A Rose is a @–>–>–

A year ago, one of our SJVWP Fellows, Nikki Valentine, created a demo lesson in which she modeled one method to help her students do character analysis–she asks her students to translate scenes from The Pigman into text-speak. One of the things I really liked about Nikki’s version of this lesson is that she asked her students to brainstorm about the conventions of texting–using numbers, making everything brief, etc.–really helping them understand how texting follows “rules” just like a dialect or language would. Of course, she’s also helping them understand that texting is a genre and that there’s something recognizable and identifiable about a text message. Moreover, as I’ve read literacy theory, I’ve thought a lot about how we need to honor the literacies our students bring to the class; we also need to help our students reflect on and analyze these literacies.

In my Senior Seminar this semester, I’ve been teaching Romeo and Juliet for the last few class periods, a text that I can’t ever remember teaching before. Last week, I asked my students to work in groups in order to “translate” the balcony scene into text-speak. Three of the four groups really had fun with the activity; the other group needed to be encouraged and supported a little before they finally got into it. Overall, though, I’d have to say that the activity accomplished exactly what I wanted it to: student engagement, attention to language, understanding of character development, and plot summary.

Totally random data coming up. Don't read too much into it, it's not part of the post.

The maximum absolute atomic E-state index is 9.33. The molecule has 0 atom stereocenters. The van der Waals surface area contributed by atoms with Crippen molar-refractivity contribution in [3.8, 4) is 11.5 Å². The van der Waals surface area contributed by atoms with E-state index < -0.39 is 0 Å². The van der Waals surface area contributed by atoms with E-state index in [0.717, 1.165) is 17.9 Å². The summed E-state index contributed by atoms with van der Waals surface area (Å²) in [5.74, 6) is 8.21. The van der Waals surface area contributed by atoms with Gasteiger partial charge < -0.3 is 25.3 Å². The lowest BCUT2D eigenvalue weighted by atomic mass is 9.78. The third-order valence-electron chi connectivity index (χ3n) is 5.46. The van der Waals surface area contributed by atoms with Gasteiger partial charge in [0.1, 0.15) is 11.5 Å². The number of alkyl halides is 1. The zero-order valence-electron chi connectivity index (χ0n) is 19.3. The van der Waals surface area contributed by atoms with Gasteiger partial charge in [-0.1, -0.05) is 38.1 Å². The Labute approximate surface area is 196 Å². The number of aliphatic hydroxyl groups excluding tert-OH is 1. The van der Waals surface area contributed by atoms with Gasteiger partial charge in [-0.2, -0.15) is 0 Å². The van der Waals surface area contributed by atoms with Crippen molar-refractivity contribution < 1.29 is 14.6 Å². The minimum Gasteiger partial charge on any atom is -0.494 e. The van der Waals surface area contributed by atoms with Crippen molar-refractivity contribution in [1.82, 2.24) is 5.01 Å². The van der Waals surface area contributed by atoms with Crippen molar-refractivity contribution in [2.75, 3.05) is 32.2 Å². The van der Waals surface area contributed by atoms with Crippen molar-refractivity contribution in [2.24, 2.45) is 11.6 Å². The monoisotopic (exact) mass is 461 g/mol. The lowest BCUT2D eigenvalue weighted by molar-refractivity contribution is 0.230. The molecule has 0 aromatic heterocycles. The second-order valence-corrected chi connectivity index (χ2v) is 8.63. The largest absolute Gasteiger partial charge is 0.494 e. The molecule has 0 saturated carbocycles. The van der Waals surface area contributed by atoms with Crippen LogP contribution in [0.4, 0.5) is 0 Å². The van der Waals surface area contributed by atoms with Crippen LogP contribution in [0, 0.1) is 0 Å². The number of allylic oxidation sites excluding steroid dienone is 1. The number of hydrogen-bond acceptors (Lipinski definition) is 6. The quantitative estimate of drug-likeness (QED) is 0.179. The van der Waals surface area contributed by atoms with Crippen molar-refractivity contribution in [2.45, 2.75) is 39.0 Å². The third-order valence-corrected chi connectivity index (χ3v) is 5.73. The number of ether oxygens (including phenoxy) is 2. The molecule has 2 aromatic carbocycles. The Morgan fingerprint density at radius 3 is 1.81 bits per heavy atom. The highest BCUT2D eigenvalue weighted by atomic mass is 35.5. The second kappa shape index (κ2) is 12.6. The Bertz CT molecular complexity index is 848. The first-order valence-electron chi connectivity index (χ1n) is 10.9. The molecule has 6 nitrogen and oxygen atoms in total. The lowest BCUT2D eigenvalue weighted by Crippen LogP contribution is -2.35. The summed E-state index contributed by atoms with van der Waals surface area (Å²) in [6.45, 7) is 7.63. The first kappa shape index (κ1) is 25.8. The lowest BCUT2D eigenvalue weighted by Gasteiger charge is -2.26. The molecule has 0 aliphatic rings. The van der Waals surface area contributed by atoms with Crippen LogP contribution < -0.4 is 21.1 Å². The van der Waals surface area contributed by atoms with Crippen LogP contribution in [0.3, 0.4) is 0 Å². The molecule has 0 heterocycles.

To read one group’s version update of Shakespeare, click here.

Leave a Reply

Your email address will not be published. Required fields are marked *